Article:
|Urban and peri-urban forestry in Quito, Ecuador: a case-study. (1997)|
The FAO Forestry Department's programme in urban and peri-urban forestry was launched in 1994 to better understand the role of trees and forests in improving the lives of urban dwellers and enhancing the urban environment. This field has received little attention from the international community to date. It is, however, a subject of growing importance in light of the rapid urbanization taking place in many developing countries and the demand for healthier living conditions in urban areas worldwide.
The programme has, in these initial years, concentrated on examining the role of urban and peri-urban forestry in developing countries, on increasing awareness of the issue, and on improving documentation and accessibility of information on the subject. The first publication by the programme was, "The Potential of Urban Forestry in Developing Countries: A Concept Paper", published in 1994. In compiling the concept paper and various journal articles, it became apparent that there was a lack of easily accessible information on urban and peri-urban forestry in developing countries. That which did exist, was scattered widely. To help address this problem, the programme published "An Annotated Bibliography on Urban Forestry in Developing Countries" in 1995 and began work on a series of case studies.
This publication on Quito is one of six case studies commissioned to document work in urban and peri-urban forestry in the different developing regions of the world. The other case studies cover Cairo, Tehran, the Sahelian countries, Rio di Janeiro, and a comparative study on Hong Kong, Singapore and Kuala Lumpur. It is hoped that these case studies will prove to be useful to those working on urban and peri-urban forestry programmes elsewhere, by providing information on issues faced and approaches taken by others. The case studies are also meant to illustrate to those unfamiliar with the field, that it is both a complex and fascinating subject, an area of forestry where social and ecological concerns are most closely intertwined.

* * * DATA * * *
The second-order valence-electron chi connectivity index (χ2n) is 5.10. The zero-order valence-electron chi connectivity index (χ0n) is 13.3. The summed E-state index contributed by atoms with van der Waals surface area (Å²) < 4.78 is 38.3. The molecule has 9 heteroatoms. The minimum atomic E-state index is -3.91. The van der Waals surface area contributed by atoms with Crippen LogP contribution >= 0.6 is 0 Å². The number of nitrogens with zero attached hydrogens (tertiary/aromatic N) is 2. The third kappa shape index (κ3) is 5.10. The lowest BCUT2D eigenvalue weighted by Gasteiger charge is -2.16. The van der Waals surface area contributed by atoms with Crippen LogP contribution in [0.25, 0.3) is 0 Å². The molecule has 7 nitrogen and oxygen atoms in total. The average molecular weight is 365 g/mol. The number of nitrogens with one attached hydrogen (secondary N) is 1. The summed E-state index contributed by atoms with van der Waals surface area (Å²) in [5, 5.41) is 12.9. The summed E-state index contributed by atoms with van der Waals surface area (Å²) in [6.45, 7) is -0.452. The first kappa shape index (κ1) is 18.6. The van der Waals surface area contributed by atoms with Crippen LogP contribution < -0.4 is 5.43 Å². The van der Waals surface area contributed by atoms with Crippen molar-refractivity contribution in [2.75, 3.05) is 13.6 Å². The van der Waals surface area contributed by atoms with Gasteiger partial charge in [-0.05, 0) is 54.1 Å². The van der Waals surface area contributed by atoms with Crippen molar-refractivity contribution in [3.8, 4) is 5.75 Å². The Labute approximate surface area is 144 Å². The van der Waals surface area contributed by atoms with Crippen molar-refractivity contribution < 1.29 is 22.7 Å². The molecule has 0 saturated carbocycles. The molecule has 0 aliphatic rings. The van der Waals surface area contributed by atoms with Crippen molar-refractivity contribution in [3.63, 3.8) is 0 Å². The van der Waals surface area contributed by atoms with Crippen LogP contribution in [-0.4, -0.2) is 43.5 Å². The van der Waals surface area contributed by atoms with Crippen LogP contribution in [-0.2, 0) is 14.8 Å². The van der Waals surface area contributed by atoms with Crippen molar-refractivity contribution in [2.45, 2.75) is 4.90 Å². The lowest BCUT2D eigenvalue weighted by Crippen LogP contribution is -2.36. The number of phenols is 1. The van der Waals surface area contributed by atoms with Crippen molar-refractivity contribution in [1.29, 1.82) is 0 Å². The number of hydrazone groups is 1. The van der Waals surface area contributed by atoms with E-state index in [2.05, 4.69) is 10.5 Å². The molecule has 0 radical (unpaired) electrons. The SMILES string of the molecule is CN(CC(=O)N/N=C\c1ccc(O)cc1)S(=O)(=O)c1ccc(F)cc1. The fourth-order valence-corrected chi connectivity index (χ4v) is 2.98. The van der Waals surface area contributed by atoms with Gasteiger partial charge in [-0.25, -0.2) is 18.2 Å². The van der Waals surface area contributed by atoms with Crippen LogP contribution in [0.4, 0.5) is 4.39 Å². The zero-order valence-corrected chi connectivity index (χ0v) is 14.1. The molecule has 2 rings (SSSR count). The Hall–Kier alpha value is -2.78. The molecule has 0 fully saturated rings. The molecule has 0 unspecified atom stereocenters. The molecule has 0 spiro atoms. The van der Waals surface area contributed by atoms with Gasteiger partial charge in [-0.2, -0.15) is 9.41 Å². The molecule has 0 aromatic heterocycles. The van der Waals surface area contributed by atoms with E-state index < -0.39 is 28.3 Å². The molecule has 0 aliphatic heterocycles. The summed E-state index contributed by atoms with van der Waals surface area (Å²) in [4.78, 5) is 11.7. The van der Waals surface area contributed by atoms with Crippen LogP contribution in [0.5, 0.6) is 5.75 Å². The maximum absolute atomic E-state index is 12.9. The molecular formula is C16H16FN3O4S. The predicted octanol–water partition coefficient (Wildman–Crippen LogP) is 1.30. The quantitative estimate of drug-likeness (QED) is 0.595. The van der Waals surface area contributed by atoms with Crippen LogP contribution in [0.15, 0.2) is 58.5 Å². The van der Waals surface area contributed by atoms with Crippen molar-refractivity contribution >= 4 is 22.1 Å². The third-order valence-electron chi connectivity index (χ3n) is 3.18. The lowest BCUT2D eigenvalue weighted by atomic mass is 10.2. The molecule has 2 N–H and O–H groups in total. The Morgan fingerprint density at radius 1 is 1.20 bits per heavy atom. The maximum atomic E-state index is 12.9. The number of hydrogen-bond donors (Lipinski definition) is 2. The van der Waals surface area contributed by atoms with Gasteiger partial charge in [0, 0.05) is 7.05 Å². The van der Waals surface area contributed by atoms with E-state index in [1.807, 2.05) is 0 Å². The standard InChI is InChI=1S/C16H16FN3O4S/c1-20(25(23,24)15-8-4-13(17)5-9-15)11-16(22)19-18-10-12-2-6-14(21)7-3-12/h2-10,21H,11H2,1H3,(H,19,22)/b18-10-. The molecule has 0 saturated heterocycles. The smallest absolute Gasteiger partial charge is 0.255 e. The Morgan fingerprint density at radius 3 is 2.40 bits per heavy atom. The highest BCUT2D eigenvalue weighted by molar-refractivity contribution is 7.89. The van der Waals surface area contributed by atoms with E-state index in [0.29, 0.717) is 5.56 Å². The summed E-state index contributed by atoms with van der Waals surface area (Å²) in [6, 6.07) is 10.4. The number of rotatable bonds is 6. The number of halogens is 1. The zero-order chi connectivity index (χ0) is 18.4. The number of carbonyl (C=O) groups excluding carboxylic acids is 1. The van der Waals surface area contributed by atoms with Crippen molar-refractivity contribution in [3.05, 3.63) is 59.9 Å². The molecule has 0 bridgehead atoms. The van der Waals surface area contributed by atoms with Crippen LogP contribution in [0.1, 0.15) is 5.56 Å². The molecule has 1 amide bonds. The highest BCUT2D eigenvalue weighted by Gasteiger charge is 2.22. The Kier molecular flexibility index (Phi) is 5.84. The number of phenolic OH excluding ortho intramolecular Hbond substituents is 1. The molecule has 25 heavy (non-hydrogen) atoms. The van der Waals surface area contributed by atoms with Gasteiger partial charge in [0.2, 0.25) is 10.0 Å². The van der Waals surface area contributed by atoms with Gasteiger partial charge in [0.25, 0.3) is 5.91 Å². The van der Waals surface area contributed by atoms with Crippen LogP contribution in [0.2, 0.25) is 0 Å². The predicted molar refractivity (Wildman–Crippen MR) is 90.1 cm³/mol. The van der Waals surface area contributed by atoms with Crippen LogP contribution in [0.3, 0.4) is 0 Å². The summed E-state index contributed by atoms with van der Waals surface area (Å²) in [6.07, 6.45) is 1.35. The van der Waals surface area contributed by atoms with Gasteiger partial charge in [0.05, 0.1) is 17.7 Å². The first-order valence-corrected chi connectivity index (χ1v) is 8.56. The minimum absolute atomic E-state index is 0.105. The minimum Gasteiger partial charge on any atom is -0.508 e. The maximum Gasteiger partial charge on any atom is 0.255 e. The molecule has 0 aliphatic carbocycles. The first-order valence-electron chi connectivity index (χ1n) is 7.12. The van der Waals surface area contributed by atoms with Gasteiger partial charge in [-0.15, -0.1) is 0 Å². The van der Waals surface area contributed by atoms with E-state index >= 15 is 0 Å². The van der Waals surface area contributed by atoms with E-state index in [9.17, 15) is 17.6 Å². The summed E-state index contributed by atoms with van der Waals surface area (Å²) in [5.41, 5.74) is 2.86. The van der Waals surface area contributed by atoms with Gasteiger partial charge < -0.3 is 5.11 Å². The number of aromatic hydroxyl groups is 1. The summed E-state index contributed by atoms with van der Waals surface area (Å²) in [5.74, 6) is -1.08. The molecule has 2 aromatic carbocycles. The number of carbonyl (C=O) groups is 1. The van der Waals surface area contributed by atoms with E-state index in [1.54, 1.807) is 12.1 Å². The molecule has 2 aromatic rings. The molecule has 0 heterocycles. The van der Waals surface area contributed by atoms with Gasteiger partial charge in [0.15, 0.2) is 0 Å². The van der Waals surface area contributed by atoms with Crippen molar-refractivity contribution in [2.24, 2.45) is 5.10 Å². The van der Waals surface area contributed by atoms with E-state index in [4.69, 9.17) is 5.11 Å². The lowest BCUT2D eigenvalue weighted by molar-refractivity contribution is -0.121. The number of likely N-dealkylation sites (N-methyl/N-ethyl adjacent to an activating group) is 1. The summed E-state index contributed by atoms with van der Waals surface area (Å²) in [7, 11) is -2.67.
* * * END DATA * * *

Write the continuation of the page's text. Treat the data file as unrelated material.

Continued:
A number of people were involved in this study. The author was Sharon Murray, who has worked for several years in Quito in the field of urban forestry. In compiling the study she received assistance from colleagues in Fundación Natura, an NGO which has been instrumental in urban forestry development in Quito, a number of municipal officials, and a variety of other people in the city. Susan Braatz, the FAO officer responsible for the urban forestry programme, managed the study. Assistance in the production of the publication was provided by Lise Andreasen, Alexia Baldascini and Elisa Rubini.